Carson Mansion Is Victim of Wind Damage

Humboldt Bay Fire repairs a chimney that was knocked down

Humboldt Bay Fire repairs a chimney on Carson Mansion that was knocked down in high winds on Saturday. [Photo by Battalion Chief Kurt Hulbert from Humboldt Bay Fire]

Strong winds on Saturday blew over a chimney on the Carson Mansion, according to Battalion Chief Kurt Hulbert from Humboldt Bay Fire.

Fire crews had to use the long ladder to access the roof and deal with the chimney.

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30 comments

  • … and the wolf blew, and he blew, …

  • That’s great! If I lose any shingles from my roof I’ll be sure to call the fire department to bring me a ladder truck. If my chimney fails it’s good to know who to call.
    C’mon, why is a public agency doing work on a private building? There are commercial roofing companies and construction companies who could have handled this job.
    Why should our firemen risk their lives to repair a chimney for a private club owned and operated by wealthy people?
    The Ingomar Club must have a lot of influence with the fire chief.

    • The answer is hidden in plane sight!

    • Call it a fire drill. When I was a volunteer firefighter I looked forward to calls like this. It keeps the fire crews sharp and familiar with their equipment. It’s good ‘real world’ experience. It doesn’t cost that much extra, the firefighters are being paid no matter whether they are sitting at the station or out doing something. The chimney could have fallen on someone.

      The mission of a fire department is to save lives and property, and serve the public, it doesn’t have to be on fire. We often went out in the middle of the night to put someone back it bed that couldn’t get off the floor. We saved numerous cats, dogs, and birds.

      It is firefighters and volunteers that are looking for the downed pilot in McCann. I suppose that there are people that get paid for that job also. Most people are happy, and grateful, to have a fire department that can do most anything almost instantly. If you needed help, whether it be, fire, flood, famine, or a trapped feline, the fire department will be a good place to look for help.

      • dakota reinius

        Where were they when the mudslide wasted the shops in redway? Put several good men out of workspace and cost one most of his life’s work. Public service? They closed the road only as long as needed and told them to keep their stuff out of the road

        • They were there . As usual, they were one of the first on scene. They assumed incident command of the situation, checked for life safety hazards. They called the utility services. They made sure that there was no electrocution or flammable gas hazards. And, yes they closed the road as long as reasonable to do so.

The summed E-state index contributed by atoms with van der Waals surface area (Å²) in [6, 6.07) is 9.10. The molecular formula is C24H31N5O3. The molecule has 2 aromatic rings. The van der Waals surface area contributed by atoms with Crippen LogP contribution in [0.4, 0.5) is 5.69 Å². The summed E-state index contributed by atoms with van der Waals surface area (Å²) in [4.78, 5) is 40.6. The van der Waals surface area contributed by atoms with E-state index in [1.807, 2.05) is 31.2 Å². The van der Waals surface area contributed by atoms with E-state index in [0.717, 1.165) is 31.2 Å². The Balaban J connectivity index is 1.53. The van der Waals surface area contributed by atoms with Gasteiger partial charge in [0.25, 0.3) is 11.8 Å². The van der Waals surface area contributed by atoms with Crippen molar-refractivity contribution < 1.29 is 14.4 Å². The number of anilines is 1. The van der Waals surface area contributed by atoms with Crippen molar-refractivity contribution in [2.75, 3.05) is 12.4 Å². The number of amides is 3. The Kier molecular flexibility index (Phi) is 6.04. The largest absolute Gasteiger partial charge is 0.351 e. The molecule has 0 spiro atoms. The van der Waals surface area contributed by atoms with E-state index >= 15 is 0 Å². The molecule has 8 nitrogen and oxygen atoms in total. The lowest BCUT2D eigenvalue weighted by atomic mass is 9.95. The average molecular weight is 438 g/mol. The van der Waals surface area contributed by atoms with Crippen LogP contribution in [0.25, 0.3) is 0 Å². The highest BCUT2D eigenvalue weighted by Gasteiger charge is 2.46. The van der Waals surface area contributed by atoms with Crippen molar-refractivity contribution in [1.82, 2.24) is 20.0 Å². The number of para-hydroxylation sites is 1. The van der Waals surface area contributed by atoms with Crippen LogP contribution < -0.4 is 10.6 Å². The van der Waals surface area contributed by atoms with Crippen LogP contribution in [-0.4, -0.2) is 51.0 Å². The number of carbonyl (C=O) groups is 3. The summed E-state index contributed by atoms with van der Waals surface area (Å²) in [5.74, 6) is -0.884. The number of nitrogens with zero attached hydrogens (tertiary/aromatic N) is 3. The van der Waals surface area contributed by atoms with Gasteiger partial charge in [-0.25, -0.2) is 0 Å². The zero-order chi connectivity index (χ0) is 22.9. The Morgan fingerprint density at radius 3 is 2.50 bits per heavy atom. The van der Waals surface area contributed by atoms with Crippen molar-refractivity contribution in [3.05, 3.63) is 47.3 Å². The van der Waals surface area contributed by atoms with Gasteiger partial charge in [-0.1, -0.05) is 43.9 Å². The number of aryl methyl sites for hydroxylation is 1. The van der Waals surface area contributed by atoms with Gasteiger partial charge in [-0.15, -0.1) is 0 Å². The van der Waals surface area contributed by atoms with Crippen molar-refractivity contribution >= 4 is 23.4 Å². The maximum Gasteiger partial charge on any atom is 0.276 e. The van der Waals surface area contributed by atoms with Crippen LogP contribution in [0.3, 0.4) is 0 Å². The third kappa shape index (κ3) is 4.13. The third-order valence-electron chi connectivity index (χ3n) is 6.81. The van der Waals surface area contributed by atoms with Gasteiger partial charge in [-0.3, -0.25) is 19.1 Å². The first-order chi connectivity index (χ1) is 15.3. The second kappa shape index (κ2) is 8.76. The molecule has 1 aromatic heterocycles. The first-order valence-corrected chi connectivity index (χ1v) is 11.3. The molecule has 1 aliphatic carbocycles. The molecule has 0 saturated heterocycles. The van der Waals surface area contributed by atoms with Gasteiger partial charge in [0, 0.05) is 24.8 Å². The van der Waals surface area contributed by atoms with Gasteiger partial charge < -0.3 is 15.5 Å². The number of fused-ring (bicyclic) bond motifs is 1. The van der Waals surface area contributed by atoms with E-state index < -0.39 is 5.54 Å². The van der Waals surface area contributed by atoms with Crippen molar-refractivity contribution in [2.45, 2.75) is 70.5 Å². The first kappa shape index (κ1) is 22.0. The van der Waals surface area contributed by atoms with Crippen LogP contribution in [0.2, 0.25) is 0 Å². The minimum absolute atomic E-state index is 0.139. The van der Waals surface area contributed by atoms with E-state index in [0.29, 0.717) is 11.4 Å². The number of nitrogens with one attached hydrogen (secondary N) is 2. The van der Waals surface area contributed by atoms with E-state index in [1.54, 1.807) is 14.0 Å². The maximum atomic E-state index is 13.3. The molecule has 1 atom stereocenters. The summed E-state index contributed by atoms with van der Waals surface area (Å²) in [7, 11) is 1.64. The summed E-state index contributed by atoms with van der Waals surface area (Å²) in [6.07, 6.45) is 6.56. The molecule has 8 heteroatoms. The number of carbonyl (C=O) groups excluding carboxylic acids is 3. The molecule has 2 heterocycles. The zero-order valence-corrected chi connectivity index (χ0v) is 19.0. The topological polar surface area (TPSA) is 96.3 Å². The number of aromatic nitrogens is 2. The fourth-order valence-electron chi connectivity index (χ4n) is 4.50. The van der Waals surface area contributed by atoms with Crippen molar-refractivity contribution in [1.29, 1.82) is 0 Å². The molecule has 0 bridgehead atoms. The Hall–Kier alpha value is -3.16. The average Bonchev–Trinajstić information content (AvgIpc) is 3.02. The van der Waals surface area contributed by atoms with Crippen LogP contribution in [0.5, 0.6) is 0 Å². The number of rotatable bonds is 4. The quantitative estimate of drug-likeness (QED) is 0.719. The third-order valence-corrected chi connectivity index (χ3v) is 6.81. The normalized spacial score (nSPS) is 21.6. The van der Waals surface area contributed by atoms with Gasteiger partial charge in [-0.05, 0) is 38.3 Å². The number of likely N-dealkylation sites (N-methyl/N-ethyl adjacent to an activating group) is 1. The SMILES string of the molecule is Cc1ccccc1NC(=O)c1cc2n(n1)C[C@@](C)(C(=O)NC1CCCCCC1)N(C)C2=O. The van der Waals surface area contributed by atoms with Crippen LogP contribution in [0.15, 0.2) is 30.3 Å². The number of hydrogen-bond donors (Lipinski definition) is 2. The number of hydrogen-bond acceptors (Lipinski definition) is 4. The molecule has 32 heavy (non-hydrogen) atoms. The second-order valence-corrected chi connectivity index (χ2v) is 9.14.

Firefighters are trained to recognize hazardous situations and keep people and themselves away from them. No one was killed in the mudslide, no one was electrocuted, no one was killed in a gas explosion. There are hazards in every situation the the average person that, wants to help, does not think about. It does take training.

          It is as difficult for a firefighter to see people loose everything as it is for anyone, maybe even more so, because they see it too often. Firefighters don’t stop mudslides or part the seas. They come close but settle for keeping people safe.

          I don’t think the public would want the road to be closed even out of sympathy.

          Oh, by the way, Thank You Redway Fire Department.

          • Good mornin Ernie! Thanks for shining a light for us!!

          • I can tell you were,are a Fireman!! My father-in-law and Uncle were also. It was a pleasure to hear all those duties again,we miss it. Thanks Erine,have a most pleasant Sunday

    • The ingomar is a nonprofit that preserves the Carson Mansion. Maybe the fire department used this for training and to help another local non-profit organization. Isn’t that the sort of thing we like to see happen.

  • The Carson Mansion is a treasure in our community. It would be a tragedy if it we’re to disappear. The Ingomar Club has been entrusted with it’s preservation and upkeep. I feel they do a wonderful job (no I’m not wealthy enough to be a member). I’m glad the fire department was able to assist in ensuring it stands for future generations.

    • That building is an eyesore. Horrible paint job. Can’t stand the color. Blight on the whole town. Reminder of wealth and power and privilege. Exclusive club. Reminder of timber barons who deforested the area. Creepy old place. Like Dizzeeland north. Or Winchester Ugly House. Blech.

      • I think its nice to look at but I agree with the rest of your comment.

      • Not A Baron But Not A Victim